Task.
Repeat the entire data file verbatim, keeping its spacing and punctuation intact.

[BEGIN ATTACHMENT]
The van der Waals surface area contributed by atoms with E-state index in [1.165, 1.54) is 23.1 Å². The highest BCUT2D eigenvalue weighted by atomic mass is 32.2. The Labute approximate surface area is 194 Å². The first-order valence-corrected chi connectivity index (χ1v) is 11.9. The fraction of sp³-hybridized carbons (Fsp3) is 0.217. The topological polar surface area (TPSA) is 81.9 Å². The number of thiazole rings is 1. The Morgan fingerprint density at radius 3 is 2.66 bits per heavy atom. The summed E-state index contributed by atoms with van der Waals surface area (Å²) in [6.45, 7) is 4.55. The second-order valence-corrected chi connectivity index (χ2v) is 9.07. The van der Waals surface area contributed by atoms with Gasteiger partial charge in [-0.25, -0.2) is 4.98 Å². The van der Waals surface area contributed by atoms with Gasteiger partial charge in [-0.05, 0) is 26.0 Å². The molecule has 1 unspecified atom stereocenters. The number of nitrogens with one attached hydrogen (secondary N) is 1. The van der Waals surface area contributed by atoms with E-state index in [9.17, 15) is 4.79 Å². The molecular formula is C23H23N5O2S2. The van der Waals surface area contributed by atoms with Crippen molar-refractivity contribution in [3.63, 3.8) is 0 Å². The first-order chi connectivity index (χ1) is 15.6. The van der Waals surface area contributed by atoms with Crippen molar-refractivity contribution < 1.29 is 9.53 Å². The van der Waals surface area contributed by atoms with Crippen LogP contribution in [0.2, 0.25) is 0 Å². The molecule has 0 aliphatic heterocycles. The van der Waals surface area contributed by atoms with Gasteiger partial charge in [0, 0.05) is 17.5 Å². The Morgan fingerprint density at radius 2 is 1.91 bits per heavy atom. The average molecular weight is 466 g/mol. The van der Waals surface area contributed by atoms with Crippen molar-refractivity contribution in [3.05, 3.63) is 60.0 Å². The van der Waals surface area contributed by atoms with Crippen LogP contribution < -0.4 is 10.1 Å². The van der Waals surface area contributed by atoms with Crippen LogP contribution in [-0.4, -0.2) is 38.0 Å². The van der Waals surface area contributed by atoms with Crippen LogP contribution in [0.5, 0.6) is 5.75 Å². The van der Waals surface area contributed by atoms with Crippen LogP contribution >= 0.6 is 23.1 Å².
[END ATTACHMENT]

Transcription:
The van der Waals surface area contributed by atoms with E-state index in [1.165, 1.54) is 23.1 Å². The highest BCUT2D eigenvalue weighted by atomic mass is 32.2. The Labute approximate surface area is 194 Å². The first-order valence-corrected chi connectivity index (χ1v) is 11.9. The fraction of sp³-hybridized carbons (Fsp3) is 0.217. The topological polar surface area (TPSA) is 81.9 Å². The number of thiazole rings is 1. The Morgan fingerprint density at radius 3 is 2.66 bits per heavy atom. The summed E-state index contributed by atoms with van der Waals surface area (Å²) in [6.45, 7) is 4.55. The second-order valence-corrected chi connectivity index (χ2v) is 9.07. The van der Waals surface area contributed by atoms with Gasteiger partial charge in [-0.25, -0.2) is 4.98 Å². The van der Waals surface area contributed by atoms with Gasteiger partial charge in [-0.05, 0) is 26.0 Å². The molecule has 1 unspecified atom stereocenters. The number of nitrogens with one attached hydrogen (secondary N) is 1. The van der Waals surface area contributed by atoms with E-state index in [9.17, 15) is 4.79 Å². The molecular formula is C23H23N5O2S2. The van der Waals surface area contributed by atoms with Crippen molar-refractivity contribution in [3.63, 3.8) is 0 Å². The first-order chi connectivity index (χ1) is 15.6. The van der Waals surface area contributed by atoms with Crippen molar-refractivity contribution < 1.29 is 9.53 Å². The van der Waals surface area contributed by atoms with Crippen LogP contribution in [0.2, 0.25) is 0 Å². The molecule has 0 aliphatic heterocycles. The van der Waals surface area contributed by atoms with Gasteiger partial charge in [0, 0.05) is 17.5 Å². The Morgan fingerprint density at radius 2 is 1.91 bits per heavy atom. The average molecular weight is 466 g/mol. The van der Waals surface area contributed by atoms with Crippen molar-refractivity contribution in [3.05, 3.63) is 60.0 Å². The van der Waals surface area contributed by atoms with Crippen LogP contribution < -0.4 is 10.1 Å². The van der Waals surface area contributed by atoms with Crippen LogP contribution in [-0.4, -0.2) is 38.0 Å². The van der Waals surface area contributed by atoms with Crippen LogP contribution in [0.5, 0.6) is 5.75 Å². The van der Waals surface area contributed by atoms with Crippen LogP contribution >= 0.6 is 23.1 Å².